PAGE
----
Meng Wanzhou extradition case embarrasses Canadian court, lawyer says, rejecting Huawei fraud claim

Ian Young

Lawyers for Huawei executive Meng Wanzhou have blasted the US fraud charges against her as an embarrassment to the Canadian court that is judging her extradition hearing, and an improper “pose” intended to apply US sanctions on Iran that had been rejected by “the rest of the civilised world”.

Concluding the first phase of Meng’s high-stakes extradition case after four days of hearings in Vancouver, lawyer Scott Fenton told Madam Justice Heather Holmes in the British Columbia Supreme Court that “there must be actual risk posed to the economic interests of the victim” in a fraud case – an argument referring to the alleged lies Meng told HSBC about Huawei’s business in Iran.

The risk in a fraud case could be small, but not such that there was “no possibility of loss, [which] means no risk at all”.

“The court is being embarrassed”, said Fenton, adding that the case was premised on US sanctions that did not apply in Canada.

Justice Holmes said she was reserving judgment, something she said would “come as no surprise”. She took a moment to praise the “superb” submissions by both sides before adjourning proceedings.

This week’s first phase of Meng’s extradition hearings, which began on Monday more than 13 months after her arrest at Vancouver’s international airport, have been devoted to whether her case passes the test of “double criminality” – the requirement that an extraditable suspect be accused of something that would have been a crime in Canada had it occurred there.

On Wednesday, lead government lawyer Robert Frater, representing US interests in the case, said the case relied on “not a complex theory … lying to a bank in order to get economic services is fraud”.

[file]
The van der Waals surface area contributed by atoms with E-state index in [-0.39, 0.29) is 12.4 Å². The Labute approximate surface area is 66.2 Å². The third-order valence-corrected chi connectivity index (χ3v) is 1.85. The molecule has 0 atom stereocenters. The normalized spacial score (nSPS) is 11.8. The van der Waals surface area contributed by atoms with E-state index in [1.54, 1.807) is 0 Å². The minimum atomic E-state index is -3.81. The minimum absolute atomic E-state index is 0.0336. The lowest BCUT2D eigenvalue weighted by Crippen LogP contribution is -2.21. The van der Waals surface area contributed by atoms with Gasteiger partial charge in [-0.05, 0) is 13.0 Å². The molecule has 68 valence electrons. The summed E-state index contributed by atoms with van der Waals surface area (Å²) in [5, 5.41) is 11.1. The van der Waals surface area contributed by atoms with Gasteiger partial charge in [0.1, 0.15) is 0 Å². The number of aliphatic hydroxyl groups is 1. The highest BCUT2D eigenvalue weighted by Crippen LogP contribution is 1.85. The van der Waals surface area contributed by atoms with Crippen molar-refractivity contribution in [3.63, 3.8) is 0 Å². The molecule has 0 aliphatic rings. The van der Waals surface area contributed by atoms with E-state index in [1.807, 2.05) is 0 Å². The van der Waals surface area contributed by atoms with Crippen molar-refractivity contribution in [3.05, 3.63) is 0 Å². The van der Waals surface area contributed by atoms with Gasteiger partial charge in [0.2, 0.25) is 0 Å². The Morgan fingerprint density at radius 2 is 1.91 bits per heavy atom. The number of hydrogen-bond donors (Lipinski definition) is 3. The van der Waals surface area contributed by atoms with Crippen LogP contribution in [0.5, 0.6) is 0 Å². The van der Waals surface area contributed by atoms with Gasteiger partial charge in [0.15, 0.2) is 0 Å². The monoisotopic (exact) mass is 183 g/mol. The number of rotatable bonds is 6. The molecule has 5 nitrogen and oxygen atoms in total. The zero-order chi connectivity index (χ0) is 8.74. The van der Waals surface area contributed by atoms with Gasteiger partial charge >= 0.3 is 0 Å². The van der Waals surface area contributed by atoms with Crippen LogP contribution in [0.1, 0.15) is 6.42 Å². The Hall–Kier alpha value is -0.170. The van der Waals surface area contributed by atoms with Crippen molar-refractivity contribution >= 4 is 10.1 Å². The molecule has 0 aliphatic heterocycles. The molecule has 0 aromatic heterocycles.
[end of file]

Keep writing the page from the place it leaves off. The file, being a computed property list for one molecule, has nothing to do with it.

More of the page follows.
Meng’s ‘lies’ to HSBC are clear case of fraud, Canadian lawyer tells extradition hearing

The US wants Meng to face trial in New York, accusing her of defrauding HSBC by lying about Huawei’s activities in Iran and thus putting HSBC at risk of breaching US sanctions and potentially facing prosecution, fines and reputational damage.

According to the US indictment, the deception occurred in a Hong Kong teahouse in August 2013, when Meng gave a PowerPoint presentation to a HSBC banker about Huawei’s relationship with Skycom, an affiliate doing business in Iran.

Meng’s lawyers acknowledge that the meeting took place, but disagree on the content of the discussion.

Meng Wanzhou, chief financial officer of Huawei, leaves the British Columbia Supreme Court in Vancouver on Thursday, surrounded by guards. Photo: AP

They have said that even if a deception occurred, the underlying case against Meng is breaching US sanctions, not fraud. Because Canada does not have banking sanctions concerning Iran, the case fails the double-criminality test and Meng should be immediately released, they said.

The US case was an attempt to “dress up … a sanctions-breaking complaint as a case of fraud”, Meng’s team said, calling the fraud accusation “fiction”.

As Meng extradition hearings begin, defence blasts fraud case as ‘fiction’

Her team spent Monday and half of Tuesday making that case. Frater presented his rebuttal in lightning-quick time, taking just over two hours on Wednesday.